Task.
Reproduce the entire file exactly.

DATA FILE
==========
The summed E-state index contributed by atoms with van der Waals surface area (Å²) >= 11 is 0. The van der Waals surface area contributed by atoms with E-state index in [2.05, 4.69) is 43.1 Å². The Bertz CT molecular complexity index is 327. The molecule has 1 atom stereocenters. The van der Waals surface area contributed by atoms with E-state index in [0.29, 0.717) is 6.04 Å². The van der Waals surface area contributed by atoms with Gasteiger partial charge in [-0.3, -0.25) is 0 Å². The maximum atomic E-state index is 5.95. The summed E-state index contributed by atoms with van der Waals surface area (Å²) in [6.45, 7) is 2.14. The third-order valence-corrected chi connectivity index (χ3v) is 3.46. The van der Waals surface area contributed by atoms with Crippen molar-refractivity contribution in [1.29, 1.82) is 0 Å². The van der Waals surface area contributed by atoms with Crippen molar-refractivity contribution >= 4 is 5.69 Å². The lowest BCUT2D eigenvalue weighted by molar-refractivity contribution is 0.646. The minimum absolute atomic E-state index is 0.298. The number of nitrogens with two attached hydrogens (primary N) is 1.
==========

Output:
The summed E-state index contributed by atoms with van der Waals surface area (Å²) >= 11 is 0. The van der Waals surface area contributed by atoms with E-state index in [2.05, 4.69) is 43.1 Å². The Bertz CT molecular complexity index is 327. The molecule has 1 atom stereocenters. The van der Waals surface area contributed by atoms with E-state index in [0.29, 0.717) is 6.04 Å². The van der Waals surface area contributed by atoms with Gasteiger partial charge in [-0.3, -0.25) is 0 Å². The maximum atomic E-state index is 5.95. The summed E-state index contributed by atoms with van der Waals surface area (Å²) in [6.45, 7) is 2.14. The third-order valence-corrected chi connectivity index (χ3v) is 3.46. The van der Waals surface area contributed by atoms with Crippen molar-refractivity contribution in [1.29, 1.82) is 0 Å². The van der Waals surface area contributed by atoms with Crippen molar-refractivity contribution >= 4 is 5.69 Å². The lowest BCUT2D eigenvalue weighted by molar-refractivity contribution is 0.646. The minimum absolute atomic E-state index is 0.298. The number of nitrogens with two attached hydrogens (primary N) is 1.